Greece approves more austerity

ATHENS, Greece (AP) — Greece’s parliament on Tuesday approved the 2018 state budget, which includes further austerity measures beyond the official end of the country’s third international bailout next summer.

All 153 lawmakers from the left-led governing coalition backed the budget measures in a late vote, while the 144 opposition lawmakers present rejected them. Three were absent from the vote.

Prime Minister Alexis Tsipras promised that the country will smoothly exit the eight-year crisis that has seen its economy shrink by a quarter and unemployment hit highs previously unseen during peacetime.

Tsipras argued that international money markets — on whose credit Greece will have to depend once its rescue loan program ends — are showing strong confidence in the country’s prospects, with the yield on Greek government bonds dropping to a pre-crisis low of less than 4 percent.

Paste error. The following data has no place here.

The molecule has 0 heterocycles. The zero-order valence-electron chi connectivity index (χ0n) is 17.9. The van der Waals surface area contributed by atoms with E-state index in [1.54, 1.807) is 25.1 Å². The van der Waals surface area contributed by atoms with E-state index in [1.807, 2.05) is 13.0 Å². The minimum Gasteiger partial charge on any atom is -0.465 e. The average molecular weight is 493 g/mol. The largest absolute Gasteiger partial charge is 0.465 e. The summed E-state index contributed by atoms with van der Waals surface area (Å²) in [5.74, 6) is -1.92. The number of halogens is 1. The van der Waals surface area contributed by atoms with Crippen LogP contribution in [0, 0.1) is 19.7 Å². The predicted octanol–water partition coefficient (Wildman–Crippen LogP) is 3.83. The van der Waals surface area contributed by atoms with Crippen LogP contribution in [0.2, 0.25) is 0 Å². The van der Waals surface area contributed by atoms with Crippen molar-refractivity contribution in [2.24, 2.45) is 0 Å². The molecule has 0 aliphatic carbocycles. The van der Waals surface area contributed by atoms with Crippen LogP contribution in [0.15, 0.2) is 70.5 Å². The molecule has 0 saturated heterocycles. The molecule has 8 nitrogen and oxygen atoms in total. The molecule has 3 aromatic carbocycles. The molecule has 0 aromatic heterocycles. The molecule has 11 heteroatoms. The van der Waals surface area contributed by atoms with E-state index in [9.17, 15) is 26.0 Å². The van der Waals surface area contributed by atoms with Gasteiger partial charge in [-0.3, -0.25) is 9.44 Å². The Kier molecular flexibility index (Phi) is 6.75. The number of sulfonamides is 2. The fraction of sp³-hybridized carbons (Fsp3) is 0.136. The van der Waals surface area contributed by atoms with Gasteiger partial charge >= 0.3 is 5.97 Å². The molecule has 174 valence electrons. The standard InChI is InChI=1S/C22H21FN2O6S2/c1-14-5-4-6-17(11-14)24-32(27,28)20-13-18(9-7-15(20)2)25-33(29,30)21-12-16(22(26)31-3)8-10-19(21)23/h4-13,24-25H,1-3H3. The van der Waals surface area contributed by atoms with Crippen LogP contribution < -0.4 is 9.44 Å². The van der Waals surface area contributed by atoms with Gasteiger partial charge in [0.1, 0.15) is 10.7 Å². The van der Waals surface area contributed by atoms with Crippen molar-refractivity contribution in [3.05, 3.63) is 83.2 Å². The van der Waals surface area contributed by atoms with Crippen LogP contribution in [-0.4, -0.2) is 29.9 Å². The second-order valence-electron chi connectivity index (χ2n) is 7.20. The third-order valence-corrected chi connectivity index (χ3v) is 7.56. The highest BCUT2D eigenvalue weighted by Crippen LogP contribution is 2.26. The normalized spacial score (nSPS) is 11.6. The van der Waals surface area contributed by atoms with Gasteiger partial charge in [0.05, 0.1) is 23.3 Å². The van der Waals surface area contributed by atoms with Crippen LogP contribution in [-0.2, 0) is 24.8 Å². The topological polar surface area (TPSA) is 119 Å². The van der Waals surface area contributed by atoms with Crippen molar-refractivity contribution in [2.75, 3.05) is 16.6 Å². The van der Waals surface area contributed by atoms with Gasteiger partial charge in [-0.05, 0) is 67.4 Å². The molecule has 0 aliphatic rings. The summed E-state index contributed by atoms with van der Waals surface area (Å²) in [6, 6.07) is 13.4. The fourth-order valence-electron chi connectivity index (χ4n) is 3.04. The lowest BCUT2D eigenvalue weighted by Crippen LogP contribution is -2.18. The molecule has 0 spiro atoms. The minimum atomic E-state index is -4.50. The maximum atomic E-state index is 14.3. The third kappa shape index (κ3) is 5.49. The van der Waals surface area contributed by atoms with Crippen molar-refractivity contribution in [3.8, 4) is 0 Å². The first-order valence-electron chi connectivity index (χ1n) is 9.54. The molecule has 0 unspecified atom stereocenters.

“The way to exit (the crisis) is for our borrowing costs to return to acceptable levels so the country can finance itself without the restrictive bailout framework,” Tsipras said.

The budget promises Greece’s international lenders continued belt-tightening measures and high primary budget surpluses — the budget balance before debt and interest payments are taken into account.

It sets the primary surplus at 2.44 percent for 2017 and 3.82 percent for 2018, higher than previously estimated. The economy is forecast to grow by 1.6 percent in 2017 and 2.5 percent next year, helped by a return to growth across Europe.

With the Greek economy worth around $271 billion in 2018, the national debt will remain at just under 180 percent of annual GDP, roughly unchanged from the previous year.

Greeks will see new tax hikes and pension cuts over the next two years.

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